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How to Help a Drug Addict

helping-a-loved-one-with-addictionAddiction affects millions of people nationwide, so if you’re watching a loved one struggle with substance abuse, you certainly aren’t alone. We know this fact obviously doesn’t make it any easier to watch the people you care about harm themselves, their families or their friends. However, blaming yourself for a loved one’s addiction, attempting to cure it or trying to control the situation is only going to make you feel worse.

In this article we’ll explore a concept called “The 3 Cs” of drug or alcohol addiction recovery. Our hope is that you’ll come away with a much clearer understanding of how you can help an addict recover from the disease of drug addiction.

1. You didn’t cause the addiction

Of course, it’s always easier to blame yourself. “What did I do wrong?” “How could I have prevented this?” But, fixating on what you did wrong is never the answer. This thought process places the focus of the addiction on yourself rather than on helping your loved one recover.

If you can truly accept that you are not the cause of the addiction, you’ll not only relieve an incredible amount of stress, you’ll also be able think about the situation with far greater clarity.

Educate yourself on addiction treatment programs

Finding and seeking help from a professional rehabilitation center is a critical first step in the ongoing recovery process. It can also be a difficult step – both for you and your loved one.

There is no such thing as a one-size-fits-all addiction treatment program. So, when considering addiction treatment programs, look for options that will help the person you care about feel comfortable and supported throughout the recovery process.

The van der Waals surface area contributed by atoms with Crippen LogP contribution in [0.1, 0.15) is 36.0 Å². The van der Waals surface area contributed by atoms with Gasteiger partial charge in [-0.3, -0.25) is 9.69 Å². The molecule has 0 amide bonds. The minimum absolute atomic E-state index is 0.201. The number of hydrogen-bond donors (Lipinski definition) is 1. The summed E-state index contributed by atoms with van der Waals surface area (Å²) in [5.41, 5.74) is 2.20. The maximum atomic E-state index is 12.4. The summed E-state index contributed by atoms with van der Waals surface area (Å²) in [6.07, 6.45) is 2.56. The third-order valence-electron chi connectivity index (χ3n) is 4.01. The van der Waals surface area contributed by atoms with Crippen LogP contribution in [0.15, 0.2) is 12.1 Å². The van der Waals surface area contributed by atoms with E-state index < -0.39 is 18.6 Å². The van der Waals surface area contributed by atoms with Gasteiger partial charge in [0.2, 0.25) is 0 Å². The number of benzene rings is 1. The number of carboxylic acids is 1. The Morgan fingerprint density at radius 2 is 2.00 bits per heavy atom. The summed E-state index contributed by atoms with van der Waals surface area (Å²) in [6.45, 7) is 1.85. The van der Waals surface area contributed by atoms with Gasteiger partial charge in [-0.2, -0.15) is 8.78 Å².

Remember that addiction affects the whole person. Holistic programs that address an individual’s physical, mental and spiritual health may increase the odds of your loved one developing positive coping mechanisms for managing the addiction well into the future.

While the decision ultimately isn’t up to you, your knowledge of the available addiction treatment options could provide a great starting point when your loved one is ready to take action.

Don’t forget to take care of yourself

Naturally, seeking care for your loved one is your top priority. But you also need to seek care for yourself. Whether you’re struggling with guilt, anxiety, anger, frustration or any combination of difficult emotions, professional guidance can help you cope. It can also teach you how to offer support to your loved one during and after the treatment program. After all, studies show that recovering addicts who have strong support systems are more likely to maintain sobriety after their program has ended.

2. You can’t cure the addiction

Before going any further, it’s important to define the word “cure” in terms of a drug or alcohol addiction. “Cure” is used to describe a state during which those affected by a chemical dependency are able to consistently manage their symptoms. “Cure” does not mean the person ceases to be an addict.

This is why you should never hold yourself accountable for completely ridding a loved one of his or her addiction. As harsh as it may sound, it’s an impossible expectation to meet and can lead to unnecessary frustration or anger. In turn, this makes it more difficult to provide the support your friend or family member needs during and after treatment.

Your loved one needs you during and after treatment for addiction